20 Second Timeout is the place to find the best analysis and commentary about the NBA.

Wednesday, August 30, 2006

Team USA Wears Down Germany, 85-65

Team USA outscored Germany 27-13 in the third quarter and held Dirk Nowitzki to 15 points in an 85-65 win in the quarterfinals of the FIBA World Championships. Carmelo Anthony led the way with 19 points, including 10 in the decisive third quarter. LeBron James (13), Joe Johnson (11) and Dwight Howard (10) also scored in double figures. Dwyane Wade shot 1-11 from the field and only scored three points, but he led Team USA in assists (five) and tied with Howard and Chris Bosh with a team-high seven rebounds.

In what has become a familiar pattern, Team USA again began the game sluggishly. Team USA started Elton Brand, Shane Battier, Carmelo Anthony, LeBron James and Chris Paul against Germany. Steffen Hamann blew by a stumbling Paul for a layup to open the scoring and Germany built an 11-6 lead before Wade and Kirk Hinrich checked in at the 5:24 mark. In previous games, Wade's arrival has typically sparked a run by Team USA and this game was no exception. Anthony hit two free throws (from a foul he drew before the timeout when Wade entered) and on the next possession James' jump shot cut the lead to 11-10. James had seven of Team USA's 10 points; he has been doing most of his scoring early in games. Wade then hit his only field goal of the night, a trademark bank shot, and the U.S. led 12-11 with 4:33 remaining after a 6-0 run in less than a minute.

Germany stayed close for the rest of the quarter despite getting only four points from Nowitzki, who also committed two fouls in the opening stanza; he made only one of his first six field goal attempts and shot just 3-12 from the field for the game, although he did make all nine of his free throws. Howard's three point play gave Team USA a 23-21 lead going into the second quarter.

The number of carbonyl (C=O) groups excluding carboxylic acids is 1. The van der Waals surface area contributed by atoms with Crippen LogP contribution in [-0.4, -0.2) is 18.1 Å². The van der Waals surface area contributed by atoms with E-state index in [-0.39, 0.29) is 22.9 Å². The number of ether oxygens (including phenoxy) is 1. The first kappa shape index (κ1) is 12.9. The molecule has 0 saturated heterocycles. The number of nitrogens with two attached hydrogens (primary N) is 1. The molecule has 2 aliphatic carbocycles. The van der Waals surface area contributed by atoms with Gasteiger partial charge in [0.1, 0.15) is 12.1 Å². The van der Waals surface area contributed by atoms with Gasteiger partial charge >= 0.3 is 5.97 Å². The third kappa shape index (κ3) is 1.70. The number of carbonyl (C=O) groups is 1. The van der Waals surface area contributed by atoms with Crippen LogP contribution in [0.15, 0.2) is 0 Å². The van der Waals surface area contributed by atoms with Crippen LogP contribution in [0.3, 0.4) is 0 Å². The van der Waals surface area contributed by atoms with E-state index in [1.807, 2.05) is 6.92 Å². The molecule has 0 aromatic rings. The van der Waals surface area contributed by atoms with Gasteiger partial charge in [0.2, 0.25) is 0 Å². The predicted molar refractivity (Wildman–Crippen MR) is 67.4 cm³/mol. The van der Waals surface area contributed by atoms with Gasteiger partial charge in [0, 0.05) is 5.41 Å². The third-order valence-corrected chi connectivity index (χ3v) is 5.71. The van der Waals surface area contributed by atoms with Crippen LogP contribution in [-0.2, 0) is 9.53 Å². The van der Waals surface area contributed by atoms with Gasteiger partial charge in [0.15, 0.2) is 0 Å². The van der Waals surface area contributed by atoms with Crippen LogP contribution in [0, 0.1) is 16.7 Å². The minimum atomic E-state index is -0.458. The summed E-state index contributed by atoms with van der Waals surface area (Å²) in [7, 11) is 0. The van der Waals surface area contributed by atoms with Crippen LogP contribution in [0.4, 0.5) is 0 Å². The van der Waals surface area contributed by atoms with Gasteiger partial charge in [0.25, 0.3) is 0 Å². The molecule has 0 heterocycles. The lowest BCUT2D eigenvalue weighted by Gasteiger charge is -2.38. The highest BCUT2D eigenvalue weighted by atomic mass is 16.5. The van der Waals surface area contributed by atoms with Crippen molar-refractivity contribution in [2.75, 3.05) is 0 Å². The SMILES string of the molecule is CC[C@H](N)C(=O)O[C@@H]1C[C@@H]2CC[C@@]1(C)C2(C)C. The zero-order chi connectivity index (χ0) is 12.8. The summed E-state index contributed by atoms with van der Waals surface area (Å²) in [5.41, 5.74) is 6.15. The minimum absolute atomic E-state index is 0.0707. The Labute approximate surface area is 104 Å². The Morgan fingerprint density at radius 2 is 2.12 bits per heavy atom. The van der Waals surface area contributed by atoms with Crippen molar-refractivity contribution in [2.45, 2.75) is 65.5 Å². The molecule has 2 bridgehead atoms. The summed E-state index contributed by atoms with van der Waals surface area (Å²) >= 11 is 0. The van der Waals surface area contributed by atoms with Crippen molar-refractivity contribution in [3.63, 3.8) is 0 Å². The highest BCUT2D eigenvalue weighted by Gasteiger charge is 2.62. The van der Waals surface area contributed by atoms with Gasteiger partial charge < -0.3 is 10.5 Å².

Two Hamann free throws and a fast break layup by Ademola Okulaja put Germany back on top, 25-23. Germany's two-three zone seemed to befuddle Team USA in the halfcourt, leading to a lot of forced jump shots. Team USA shot 10-40 from three point range for the game, proving the point that I have stressed here repeatedly: it is less important for Team USA to shoot well from the three point line than it is to defend well from that area; Germany only shot 3-13 on three pointers, with Nowitzki going 0-2. Attempting 40 three pointers is not likely a recipe for victory in the semifinals or championship game but the key in international basketball--and part of what killed Team USA in previous competitions--was allowing the other teams to shoot well from three point range. Team USA still gets burned too much by dribble penetration and pick and roll plays but their depth and ability to force turnovers have compensated for that--so far.

Nowitzki was forced to the bench after he collected his third foul with 3:04 remaining in the second quarter. Remember, it only takes five fouls for disqualification in FIBA play, not the six that are permitted in the NBA. Nowitzki hacked Howard after Wade drove to the paint and found him with a nice dish. Howard hit both free throws to put Team USA up 35-33. Wade assisted on Carmelo Anthony's jump shot on the next U.S. possession. With about two minutes left before halftime, Wade stole the ball and seemed to be cruising in for an easy fast break layup. However, he missed the shot and then received a hard--but inadvertent--elbow to the face from Pascal Roller while both players pursued the loose ball. Wade crumpled to the court while Germany converted a fast break opportunity. Wade left the game under his own power and did not return until midway through the third quarter (his normal time to enter the game as Coach Mike Krzyzewski's sixth man).